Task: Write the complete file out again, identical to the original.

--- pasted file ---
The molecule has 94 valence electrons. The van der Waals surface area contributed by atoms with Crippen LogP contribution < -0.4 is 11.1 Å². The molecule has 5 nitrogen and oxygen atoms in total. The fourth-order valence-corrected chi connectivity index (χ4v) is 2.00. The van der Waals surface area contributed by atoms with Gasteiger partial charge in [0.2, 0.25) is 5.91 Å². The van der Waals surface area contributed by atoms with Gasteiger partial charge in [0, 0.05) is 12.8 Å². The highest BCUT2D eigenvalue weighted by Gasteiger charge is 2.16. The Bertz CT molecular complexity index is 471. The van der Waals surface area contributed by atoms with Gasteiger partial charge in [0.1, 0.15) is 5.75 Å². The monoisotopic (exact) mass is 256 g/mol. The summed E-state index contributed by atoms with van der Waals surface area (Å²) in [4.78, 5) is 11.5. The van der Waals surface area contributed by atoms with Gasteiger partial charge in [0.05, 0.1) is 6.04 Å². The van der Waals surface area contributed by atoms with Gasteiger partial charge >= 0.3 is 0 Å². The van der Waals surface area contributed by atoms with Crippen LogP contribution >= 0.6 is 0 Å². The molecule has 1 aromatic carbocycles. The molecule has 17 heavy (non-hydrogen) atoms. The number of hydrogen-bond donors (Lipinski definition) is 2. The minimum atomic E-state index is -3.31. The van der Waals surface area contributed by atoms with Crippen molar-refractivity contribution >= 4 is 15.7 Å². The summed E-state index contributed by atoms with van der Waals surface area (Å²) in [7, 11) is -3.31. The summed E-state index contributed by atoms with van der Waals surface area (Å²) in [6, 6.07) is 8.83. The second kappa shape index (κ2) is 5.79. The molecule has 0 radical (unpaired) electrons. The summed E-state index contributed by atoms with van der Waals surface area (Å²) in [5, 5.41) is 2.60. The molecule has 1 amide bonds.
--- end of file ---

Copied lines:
The molecule has 94 valence electrons. The van der Waals surface area contributed by atoms with Crippen LogP contribution < -0.4 is 11.1 Å². The molecule has 5 nitrogen and oxygen atoms in total. The fourth-order valence-corrected chi connectivity index (χ4v) is 2.00. The van der Waals surface area contributed by atoms with Gasteiger partial charge in [0.2, 0.25) is 5.91 Å². The van der Waals surface area contributed by atoms with Gasteiger partial charge in [0, 0.05) is 12.8 Å². The highest BCUT2D eigenvalue weighted by Gasteiger charge is 2.16. The Bertz CT molecular complexity index is 471. The van der Waals surface area contributed by atoms with Gasteiger partial charge in [0.1, 0.15) is 5.75 Å². The monoisotopic (exact) mass is 256 g/mol. The summed E-state index contributed by atoms with van der Waals surface area (Å²) in [4.78, 5) is 11.5. The van der Waals surface area contributed by atoms with Gasteiger partial charge in [0.05, 0.1) is 6.04 Å². The van der Waals surface area contributed by atoms with Gasteiger partial charge >= 0.3 is 0 Å². The van der Waals surface area contributed by atoms with Crippen LogP contribution >= 0.6 is 0 Å². The molecule has 1 aromatic carbocycles. The molecule has 17 heavy (non-hydrogen) atoms. The number of hydrogen-bond donors (Lipinski definition) is 2. The minimum atomic E-state index is -3.31. The van der Waals surface area contributed by atoms with Crippen molar-refractivity contribution >= 4 is 15.7 Å². The summed E-state index contributed by atoms with van der Waals surface area (Å²) in [7, 11) is -3.31. The summed E-state index contributed by atoms with van der Waals surface area (Å²) in [6, 6.07) is 8.83. The second kappa shape index (κ2) is 5.79. The molecule has 0 radical (unpaired) electrons. The summed E-state index contributed by atoms with van der Waals surface area (Å²) in [5, 5.41) is 2.60. The molecule has 1 amide bonds.